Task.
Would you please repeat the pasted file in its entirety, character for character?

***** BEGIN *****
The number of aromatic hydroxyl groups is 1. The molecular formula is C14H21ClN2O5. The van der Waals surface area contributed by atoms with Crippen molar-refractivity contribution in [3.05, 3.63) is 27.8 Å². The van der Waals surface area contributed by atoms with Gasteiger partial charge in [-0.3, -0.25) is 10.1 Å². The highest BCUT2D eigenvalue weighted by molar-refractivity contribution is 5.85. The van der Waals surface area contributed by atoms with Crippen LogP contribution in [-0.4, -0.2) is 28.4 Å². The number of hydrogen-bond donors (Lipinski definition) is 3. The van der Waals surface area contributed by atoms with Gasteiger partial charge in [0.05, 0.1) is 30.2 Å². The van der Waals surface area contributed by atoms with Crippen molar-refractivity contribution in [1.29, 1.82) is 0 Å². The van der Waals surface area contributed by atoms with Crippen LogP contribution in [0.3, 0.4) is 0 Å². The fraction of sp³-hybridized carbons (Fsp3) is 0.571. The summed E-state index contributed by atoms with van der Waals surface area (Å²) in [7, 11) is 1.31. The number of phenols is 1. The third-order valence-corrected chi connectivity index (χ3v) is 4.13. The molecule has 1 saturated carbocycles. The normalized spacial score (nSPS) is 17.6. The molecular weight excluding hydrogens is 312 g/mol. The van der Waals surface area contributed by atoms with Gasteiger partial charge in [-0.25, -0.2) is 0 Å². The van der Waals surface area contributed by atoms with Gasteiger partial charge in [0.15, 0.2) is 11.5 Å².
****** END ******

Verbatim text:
The number of aromatic hydroxyl groups is 1. The molecular formula is C14H21ClN2O5. The van der Waals surface area contributed by atoms with Crippen molar-refractivity contribution in [3.05, 3.63) is 27.8 Å². The van der Waals surface area contributed by atoms with Gasteiger partial charge in [-0.3, -0.25) is 10.1 Å². The highest BCUT2D eigenvalue weighted by molar-refractivity contribution is 5.85. The van der Waals surface area contributed by atoms with Crippen LogP contribution in [-0.4, -0.2) is 28.4 Å². The number of hydrogen-bond donors (Lipinski definition) is 3. The van der Waals surface area contributed by atoms with Gasteiger partial charge in [0.05, 0.1) is 30.2 Å². The van der Waals surface area contributed by atoms with Crippen molar-refractivity contribution in [1.29, 1.82) is 0 Å². The van der Waals surface area contributed by atoms with Crippen LogP contribution in [0.3, 0.4) is 0 Å². The fraction of sp³-hybridized carbons (Fsp3) is 0.571. The summed E-state index contributed by atoms with van der Waals surface area (Å²) in [7, 11) is 1.31. The number of phenols is 1. The third-order valence-corrected chi connectivity index (χ3v) is 4.13. The molecule has 1 saturated carbocycles. The normalized spacial score (nSPS) is 17.6. The molecular weight excluding hydrogens is 312 g/mol. The van der Waals surface area contributed by atoms with Gasteiger partial charge in [-0.25, -0.2) is 0 Å². The van der Waals surface area contributed by atoms with Gasteiger partial charge in [0.15, 0.2) is 11.5 Å².